Reporters on the climate beat know that addressing global warming is a top legislative priority for Senate Democrats. What may be news to some, perhaps, is that the committees engaged in the fight against this crisis are pursuing a collaborative approach that is coordinated, cooperative and strategic.
For example, today’s Dallas Morning News features a joint op-ed by Sens. Bingaman and Boxer, chairs of the two committees engaged in the fight against global warming. Why Dallas? Because global warming is a hot topic in Texas, due to a storm over plans to build new coal-fired power plants using old technologies. The Chairs wanted business leaders to better understand the impacts of financial and investment decisions being made right now by big utilities and other companies. The Dallas newspaper was the ideal forum to clear the air over these proposed plants.
Jeff Bingaman and Barbara Boxer:
Utilities that rush new coal plants now won’t get bigger emission breaks later
Many leaders of American industry are coming around to the view that global warming is happening and that Congress is going to address the problem. But a few companies are now considering major investments in old technologies for burning coal that would both endanger the climate and jeopardize the financial position of their investors and shareholders.
As members of the United States Senate, we have both worked on legislation designed to combat global warming and to reduce greenhouse gases, such as carbon dioxide emitted from fossil fuels. Although our approaches have differed slightly, we both agree that global warming is real, that we need to act rapidly to pass legislation, and that we are committed to working together to achieve that result as soon as possible. Global warming is an enormous threat to mankind and the United States can, and must, be a leader in reducing greenhouse gas emissions.
One of the largest sources of greenhouse gas emissions comes from burning coal to produce electricity. While ultimately our goal should be to move towards efficient use of renewable energy sources, we recognize that currently coal is America’s most abundant domestic energy source and will be a critical resource for many years to come. Fortunately, several technologies are available and under development to facilitate our ability to continue using coal in the United States in ways that are both financially sustainable and that will address its climate impacts. Power plants that rely on technologies such as coal gasification, for example, will ultimately allow carbon dioxide emissions to be captured and stored at a much lower cost than coal plants using old-fashioned technology.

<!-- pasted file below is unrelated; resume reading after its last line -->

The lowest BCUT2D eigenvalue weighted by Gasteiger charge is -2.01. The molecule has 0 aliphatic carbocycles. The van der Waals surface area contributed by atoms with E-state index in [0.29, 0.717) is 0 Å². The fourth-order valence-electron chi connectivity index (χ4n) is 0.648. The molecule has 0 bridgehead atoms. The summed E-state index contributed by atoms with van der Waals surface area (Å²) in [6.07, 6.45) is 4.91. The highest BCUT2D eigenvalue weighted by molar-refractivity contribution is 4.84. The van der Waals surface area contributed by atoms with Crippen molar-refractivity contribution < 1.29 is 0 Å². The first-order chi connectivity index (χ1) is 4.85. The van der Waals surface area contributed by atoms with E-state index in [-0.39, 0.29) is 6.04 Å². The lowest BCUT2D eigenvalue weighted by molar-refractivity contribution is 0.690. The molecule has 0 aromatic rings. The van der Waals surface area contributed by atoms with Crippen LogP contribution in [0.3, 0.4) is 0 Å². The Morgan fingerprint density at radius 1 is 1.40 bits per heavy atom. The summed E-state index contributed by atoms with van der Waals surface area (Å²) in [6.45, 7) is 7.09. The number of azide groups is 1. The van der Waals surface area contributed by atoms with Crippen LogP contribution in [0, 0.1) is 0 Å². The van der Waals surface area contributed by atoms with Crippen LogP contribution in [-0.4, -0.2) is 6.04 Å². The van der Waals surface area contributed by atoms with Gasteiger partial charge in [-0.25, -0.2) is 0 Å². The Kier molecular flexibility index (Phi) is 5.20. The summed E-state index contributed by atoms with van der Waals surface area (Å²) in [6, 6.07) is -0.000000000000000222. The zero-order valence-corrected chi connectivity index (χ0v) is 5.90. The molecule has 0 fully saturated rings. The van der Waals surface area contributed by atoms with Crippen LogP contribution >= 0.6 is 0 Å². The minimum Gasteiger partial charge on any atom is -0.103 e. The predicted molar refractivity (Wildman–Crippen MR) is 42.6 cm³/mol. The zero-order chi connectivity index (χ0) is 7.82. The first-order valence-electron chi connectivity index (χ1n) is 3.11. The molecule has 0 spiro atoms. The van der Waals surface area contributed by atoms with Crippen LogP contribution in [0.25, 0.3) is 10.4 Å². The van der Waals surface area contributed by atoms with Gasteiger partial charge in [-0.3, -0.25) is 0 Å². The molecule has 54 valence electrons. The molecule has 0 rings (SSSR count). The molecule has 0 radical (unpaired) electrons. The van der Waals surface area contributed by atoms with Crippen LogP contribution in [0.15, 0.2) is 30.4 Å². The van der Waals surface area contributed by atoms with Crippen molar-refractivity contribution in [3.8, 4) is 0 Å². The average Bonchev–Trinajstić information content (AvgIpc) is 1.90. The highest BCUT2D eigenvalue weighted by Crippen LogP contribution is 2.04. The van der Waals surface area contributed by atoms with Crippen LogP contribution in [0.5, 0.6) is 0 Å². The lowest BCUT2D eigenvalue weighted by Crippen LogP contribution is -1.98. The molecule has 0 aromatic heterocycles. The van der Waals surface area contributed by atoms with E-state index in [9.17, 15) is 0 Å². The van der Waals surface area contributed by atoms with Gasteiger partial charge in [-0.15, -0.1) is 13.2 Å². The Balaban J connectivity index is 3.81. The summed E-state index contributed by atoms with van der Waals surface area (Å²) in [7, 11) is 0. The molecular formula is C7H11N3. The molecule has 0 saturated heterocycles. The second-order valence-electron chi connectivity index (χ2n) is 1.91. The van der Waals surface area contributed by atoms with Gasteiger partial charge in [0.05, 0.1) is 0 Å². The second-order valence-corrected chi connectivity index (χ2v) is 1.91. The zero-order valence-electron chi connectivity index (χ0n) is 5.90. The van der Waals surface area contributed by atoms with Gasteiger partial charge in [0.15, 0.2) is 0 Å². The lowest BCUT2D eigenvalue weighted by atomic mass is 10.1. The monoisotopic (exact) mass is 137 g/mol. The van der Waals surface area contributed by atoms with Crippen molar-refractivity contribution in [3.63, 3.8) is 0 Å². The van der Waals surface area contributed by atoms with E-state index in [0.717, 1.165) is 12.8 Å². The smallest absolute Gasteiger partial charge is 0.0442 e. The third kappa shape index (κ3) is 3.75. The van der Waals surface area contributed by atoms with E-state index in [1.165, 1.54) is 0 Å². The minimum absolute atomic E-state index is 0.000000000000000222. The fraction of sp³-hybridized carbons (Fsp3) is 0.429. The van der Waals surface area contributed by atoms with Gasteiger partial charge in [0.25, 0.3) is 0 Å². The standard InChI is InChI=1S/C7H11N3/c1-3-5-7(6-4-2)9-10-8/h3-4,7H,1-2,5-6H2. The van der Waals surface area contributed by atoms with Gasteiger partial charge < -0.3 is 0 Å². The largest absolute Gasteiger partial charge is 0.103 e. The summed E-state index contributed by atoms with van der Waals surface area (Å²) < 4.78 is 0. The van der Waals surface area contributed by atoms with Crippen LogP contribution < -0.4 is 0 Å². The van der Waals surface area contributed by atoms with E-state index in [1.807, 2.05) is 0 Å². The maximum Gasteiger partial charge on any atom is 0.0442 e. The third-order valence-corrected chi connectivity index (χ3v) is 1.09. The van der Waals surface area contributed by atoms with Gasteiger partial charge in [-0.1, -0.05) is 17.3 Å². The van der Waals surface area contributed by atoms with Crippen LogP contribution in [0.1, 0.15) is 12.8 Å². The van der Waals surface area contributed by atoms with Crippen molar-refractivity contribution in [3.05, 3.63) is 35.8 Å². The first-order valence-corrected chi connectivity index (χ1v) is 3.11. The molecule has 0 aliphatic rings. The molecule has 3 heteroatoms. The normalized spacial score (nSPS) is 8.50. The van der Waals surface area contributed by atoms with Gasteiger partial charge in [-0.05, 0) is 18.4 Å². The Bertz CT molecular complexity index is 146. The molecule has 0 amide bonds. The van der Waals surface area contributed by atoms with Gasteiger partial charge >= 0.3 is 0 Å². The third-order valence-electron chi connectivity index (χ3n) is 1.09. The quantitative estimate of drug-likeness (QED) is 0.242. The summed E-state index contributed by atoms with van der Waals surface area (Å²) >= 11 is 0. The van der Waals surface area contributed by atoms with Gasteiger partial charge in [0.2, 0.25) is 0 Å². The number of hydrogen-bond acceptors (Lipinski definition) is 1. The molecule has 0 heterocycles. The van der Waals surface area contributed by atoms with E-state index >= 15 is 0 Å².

The bills that we and our colleagues have worked on anticipate that coal-fired power plants will need to substantially reduce greenhouse gas emissions. Perhaps most importantly, companies building new coal-fired power plants today should acknowledge that over the 50-year lifespan of such plants, reduction of global warming emissions will become mandatory –probably sooner rather than later. Building a new coal plant without taking into account global warming is neither good for the environment, nor smart financially.
We have been dismayed to watch some companies unveil plans to spend billions of dollars to build new coal-fired power plants using old technology that cannot capture global warming emissions. Apparently part of the motivation for building these plants is that the companies mistakenly believe that these new plants will garner “grandfathered” emission allowances under some future law. Such plans assume that future legislation will freely award the majority of such allowances to the biggest emitters, and, therefore, increasing pollution through new plants will reap large sums of emission allowances. This flawed thinking will be a tragedy for the climate because of the additional carbon dioxide emissions this old technology creates. It also is a dangerous business strategy for the utility’s investors and shareholders, who are putting money into technology that will be obsolete the very day it goes into service.
As the new Senate Chairs of Committees engaged in the fight against global warming, we think it is important for investors to understand that there is little chance that the majority of such allowances will be allocated without cost and exclusively to large emitters of greenhouse gases. In fact, companies that appear to be inflating their emissions right before legislation is passed are likely to find themselves in a position of having to make even larger emissions reductions than companies that do not attempt this strategy.
We do not envision that any successful legislative proposal will contain a provision that would allow those building traditional coal-fired power plants to economically benefit from coming in “under the wire” and being considered part of the emissions baseline – in fact, the opposite is likely to occur. Any company planning to spend billions of dollars on new coal-fired power plants, and any investor in such a company, should think carefully about how to spend their funds so as to be part of the solution to climate change, not a part of the problem.
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